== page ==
It was Friday night and we were in Montpelier to celebrate Hubby's birthday. A 45 minute drive from our house, we do not come here often. But Hubby loves the town and so we braved the soft, wet snow and headed out for a movie and dinner. We arrived early and so spent some time ambling around downtown, shivering in the cold. A fire dancer drew a crowd on the steps of the Lost Nation Theater. An unexpected gallery opening pulled us in for a while for a showing of Vermont artists' imagining of the future of our state. Later, we climbed the steps to the Black Door Bistro and sat in their art deco bar for a pre-movie martini. The bartender stirred my martini- no shaking here- and gave me three olives which immediately made me love her.
At quarter after six, Hubby and I walked less than a block down the street to the Savoy Theater. Opened in 1980, Casablanca was the first film shown on this theater's tiny single screen. They continue to show classics, art house, and independent movies. And that's nice enough, right? There aren't many places in Vermont to see independent films these days, but I'll bet that there's nowhere within driving distance that melts butter on a little two burner stove in a cast iron pot to ladle onto hot popcorn behind a wooden counter. Real cultured butter... did I emphasize that? And not only that, the girl behind the counter filled our popcorn bucket half way then ladled some butter on it, then filled it up the rest of the way and added a second layer of butter. This was inspired, truly. It left us both with greasy fingers and was exactly the thing to tide us over until our post-movie dinner. The shaker of nutritional yeast on the counter only adds to the aging hippie feel of the place and this reminded me of why I love this theater.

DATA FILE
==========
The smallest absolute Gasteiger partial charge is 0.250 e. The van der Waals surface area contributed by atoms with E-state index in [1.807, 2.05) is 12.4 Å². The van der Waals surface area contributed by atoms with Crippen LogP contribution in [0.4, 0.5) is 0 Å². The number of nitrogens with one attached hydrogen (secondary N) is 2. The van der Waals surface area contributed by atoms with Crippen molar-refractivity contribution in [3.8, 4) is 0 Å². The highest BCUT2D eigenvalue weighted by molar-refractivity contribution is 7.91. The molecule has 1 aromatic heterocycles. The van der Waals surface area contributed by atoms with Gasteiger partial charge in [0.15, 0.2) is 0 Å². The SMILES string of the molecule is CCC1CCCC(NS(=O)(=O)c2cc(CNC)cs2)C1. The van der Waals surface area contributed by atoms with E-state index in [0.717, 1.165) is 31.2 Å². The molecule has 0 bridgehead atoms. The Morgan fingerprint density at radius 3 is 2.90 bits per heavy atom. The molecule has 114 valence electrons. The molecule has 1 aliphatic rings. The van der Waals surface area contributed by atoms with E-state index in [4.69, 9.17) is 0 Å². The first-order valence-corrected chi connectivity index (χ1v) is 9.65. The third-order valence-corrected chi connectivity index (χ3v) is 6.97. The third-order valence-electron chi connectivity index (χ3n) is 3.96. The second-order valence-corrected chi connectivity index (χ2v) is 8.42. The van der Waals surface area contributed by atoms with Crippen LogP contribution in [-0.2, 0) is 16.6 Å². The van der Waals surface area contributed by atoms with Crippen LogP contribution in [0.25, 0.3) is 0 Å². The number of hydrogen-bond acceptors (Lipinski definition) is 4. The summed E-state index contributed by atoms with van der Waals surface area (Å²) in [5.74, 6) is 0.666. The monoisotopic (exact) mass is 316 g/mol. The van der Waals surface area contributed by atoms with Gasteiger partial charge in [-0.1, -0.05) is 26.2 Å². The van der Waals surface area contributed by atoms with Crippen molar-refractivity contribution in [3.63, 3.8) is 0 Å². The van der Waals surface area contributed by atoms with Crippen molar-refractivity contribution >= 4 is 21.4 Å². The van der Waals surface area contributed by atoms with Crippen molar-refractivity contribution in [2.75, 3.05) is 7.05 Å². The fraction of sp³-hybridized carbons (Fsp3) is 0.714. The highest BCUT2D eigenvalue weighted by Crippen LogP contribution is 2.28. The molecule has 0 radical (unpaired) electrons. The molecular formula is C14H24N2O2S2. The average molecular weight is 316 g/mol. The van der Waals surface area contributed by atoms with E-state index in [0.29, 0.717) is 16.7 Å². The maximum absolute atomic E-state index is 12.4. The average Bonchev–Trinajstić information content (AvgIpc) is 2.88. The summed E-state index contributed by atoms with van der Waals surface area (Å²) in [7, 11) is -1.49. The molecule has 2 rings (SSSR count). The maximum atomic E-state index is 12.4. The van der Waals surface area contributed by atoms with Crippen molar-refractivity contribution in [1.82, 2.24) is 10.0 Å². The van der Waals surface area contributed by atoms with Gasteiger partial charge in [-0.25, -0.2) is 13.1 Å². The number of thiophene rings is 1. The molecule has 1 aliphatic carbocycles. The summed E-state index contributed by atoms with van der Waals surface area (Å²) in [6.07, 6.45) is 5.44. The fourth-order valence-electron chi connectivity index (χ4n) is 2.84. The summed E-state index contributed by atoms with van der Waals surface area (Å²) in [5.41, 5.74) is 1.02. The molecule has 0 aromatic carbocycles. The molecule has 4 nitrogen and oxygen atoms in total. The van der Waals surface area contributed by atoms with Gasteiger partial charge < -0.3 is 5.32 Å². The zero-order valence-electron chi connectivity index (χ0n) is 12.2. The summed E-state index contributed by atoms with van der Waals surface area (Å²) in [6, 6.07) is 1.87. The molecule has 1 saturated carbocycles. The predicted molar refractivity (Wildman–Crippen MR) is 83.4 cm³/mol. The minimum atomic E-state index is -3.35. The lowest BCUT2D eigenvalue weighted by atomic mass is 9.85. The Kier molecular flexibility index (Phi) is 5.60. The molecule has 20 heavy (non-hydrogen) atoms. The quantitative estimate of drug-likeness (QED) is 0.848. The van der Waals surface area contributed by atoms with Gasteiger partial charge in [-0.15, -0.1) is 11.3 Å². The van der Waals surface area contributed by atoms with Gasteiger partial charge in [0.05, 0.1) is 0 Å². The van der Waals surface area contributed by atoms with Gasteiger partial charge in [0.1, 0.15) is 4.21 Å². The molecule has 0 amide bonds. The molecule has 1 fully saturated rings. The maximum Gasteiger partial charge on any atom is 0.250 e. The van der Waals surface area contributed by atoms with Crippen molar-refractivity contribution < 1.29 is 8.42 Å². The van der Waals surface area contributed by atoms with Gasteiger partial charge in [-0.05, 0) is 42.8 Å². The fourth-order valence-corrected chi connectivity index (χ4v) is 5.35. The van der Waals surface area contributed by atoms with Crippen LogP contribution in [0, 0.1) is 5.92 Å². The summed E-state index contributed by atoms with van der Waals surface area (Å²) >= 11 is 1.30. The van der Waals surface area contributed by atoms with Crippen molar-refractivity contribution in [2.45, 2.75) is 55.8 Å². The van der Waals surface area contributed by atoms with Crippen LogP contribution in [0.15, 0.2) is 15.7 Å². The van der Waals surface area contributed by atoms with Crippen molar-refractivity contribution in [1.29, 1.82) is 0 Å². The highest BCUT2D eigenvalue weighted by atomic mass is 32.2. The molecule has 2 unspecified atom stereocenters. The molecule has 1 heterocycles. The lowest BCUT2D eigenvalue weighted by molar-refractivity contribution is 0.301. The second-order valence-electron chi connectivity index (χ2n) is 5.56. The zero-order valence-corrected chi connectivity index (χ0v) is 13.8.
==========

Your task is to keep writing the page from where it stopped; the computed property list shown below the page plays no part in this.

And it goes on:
The film, A Serious Man, is the Coen Brothers' most recent movie and it was excellent. Even better than the movie, however, was the man sitting three or four rows in front of us with the laugh that filled the tiny room with huge, rolling guffaws, uncontrollable and impossible not to laugh along with. Helplessly, Hubby and I giggled, snorted, and snickered along with him as the serious man progressed from one tragi-comic event to another. Even later, at dinner, the snickering continued each time we'd think of it.
Sadly, this lovely theater is up for sale now. The customer base for the Savoy is aging- Hubby and I were without question the youngest in the crowd- and apparently competing with Netflix and the host of multi-plexes popping up all over hasn't been easy. Whatever happens to the Savoy in the next couple of years, I very much hope they keep their real-butter popcorn.